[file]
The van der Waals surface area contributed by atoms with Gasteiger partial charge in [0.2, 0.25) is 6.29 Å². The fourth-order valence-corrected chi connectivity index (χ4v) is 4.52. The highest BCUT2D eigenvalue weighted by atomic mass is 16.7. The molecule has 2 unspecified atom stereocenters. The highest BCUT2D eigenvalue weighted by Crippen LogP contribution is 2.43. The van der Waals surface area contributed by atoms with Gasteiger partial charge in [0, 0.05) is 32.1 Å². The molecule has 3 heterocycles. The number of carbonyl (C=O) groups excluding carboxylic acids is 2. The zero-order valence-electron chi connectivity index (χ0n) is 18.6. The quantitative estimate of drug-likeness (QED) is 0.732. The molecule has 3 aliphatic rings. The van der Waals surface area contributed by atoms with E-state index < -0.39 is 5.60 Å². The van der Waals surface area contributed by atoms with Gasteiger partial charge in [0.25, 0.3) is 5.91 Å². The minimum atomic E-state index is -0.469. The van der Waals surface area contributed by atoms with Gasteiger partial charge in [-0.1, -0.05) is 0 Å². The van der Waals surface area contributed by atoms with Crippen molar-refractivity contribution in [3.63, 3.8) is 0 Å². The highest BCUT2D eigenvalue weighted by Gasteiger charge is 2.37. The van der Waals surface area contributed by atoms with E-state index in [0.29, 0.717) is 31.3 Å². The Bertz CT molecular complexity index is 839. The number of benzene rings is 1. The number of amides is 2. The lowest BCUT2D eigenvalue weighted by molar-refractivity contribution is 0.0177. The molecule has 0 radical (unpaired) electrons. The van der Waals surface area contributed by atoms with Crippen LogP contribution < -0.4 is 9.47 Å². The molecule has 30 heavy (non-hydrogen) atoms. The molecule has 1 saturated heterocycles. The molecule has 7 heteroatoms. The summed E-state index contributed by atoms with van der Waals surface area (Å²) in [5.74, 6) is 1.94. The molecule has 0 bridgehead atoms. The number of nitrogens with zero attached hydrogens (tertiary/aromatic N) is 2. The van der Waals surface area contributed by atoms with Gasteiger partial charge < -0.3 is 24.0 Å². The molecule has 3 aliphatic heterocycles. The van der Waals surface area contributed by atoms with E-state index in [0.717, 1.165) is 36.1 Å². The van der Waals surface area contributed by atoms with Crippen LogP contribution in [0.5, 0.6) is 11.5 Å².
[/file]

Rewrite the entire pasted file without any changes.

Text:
The van der Waals surface area contributed by atoms with Gasteiger partial charge in [0.2, 0.25) is 6.29 Å². The fourth-order valence-corrected chi connectivity index (χ4v) is 4.52. The highest BCUT2D eigenvalue weighted by atomic mass is 16.7. The molecule has 2 unspecified atom stereocenters. The highest BCUT2D eigenvalue weighted by Crippen LogP contribution is 2.43. The van der Waals surface area contributed by atoms with Gasteiger partial charge in [0, 0.05) is 32.1 Å². The molecule has 3 heterocycles. The number of carbonyl (C=O) groups excluding carboxylic acids is 2. The zero-order valence-electron chi connectivity index (χ0n) is 18.6. The quantitative estimate of drug-likeness (QED) is 0.732. The molecule has 3 aliphatic rings. The van der Waals surface area contributed by atoms with E-state index < -0.39 is 5.60 Å². The van der Waals surface area contributed by atoms with Gasteiger partial charge in [0.25, 0.3) is 5.91 Å². The minimum atomic E-state index is -0.469. The van der Waals surface area contributed by atoms with Gasteiger partial charge in [-0.1, -0.05) is 0 Å². The van der Waals surface area contributed by atoms with Crippen molar-refractivity contribution in [3.63, 3.8) is 0 Å². The highest BCUT2D eigenvalue weighted by Gasteiger charge is 2.37. The van der Waals surface area contributed by atoms with E-state index in [0.29, 0.717) is 31.3 Å². The Bertz CT molecular complexity index is 839. The number of benzene rings is 1. The number of amides is 2. The lowest BCUT2D eigenvalue weighted by molar-refractivity contribution is 0.0177. The molecule has 0 radical (unpaired) electrons. The van der Waals surface area contributed by atoms with Crippen LogP contribution < -0.4 is 9.47 Å². The molecule has 30 heavy (non-hydrogen) atoms. The molecule has 1 saturated heterocycles. The molecule has 7 heteroatoms. The summed E-state index contributed by atoms with van der Waals surface area (Å²) in [5.74, 6) is 1.94. The molecule has 0 bridgehead atoms. The number of nitrogens with zero attached hydrogens (tertiary/aromatic N) is 2. The van der Waals surface area contributed by atoms with Gasteiger partial charge < -0.3 is 24.0 Å². The molecule has 3 aliphatic heterocycles. The van der Waals surface area contributed by atoms with E-state index in [0.717, 1.165) is 36.1 Å². The van der Waals surface area contributed by atoms with Crippen LogP contribution in [0.5, 0.6) is 11.5 Å².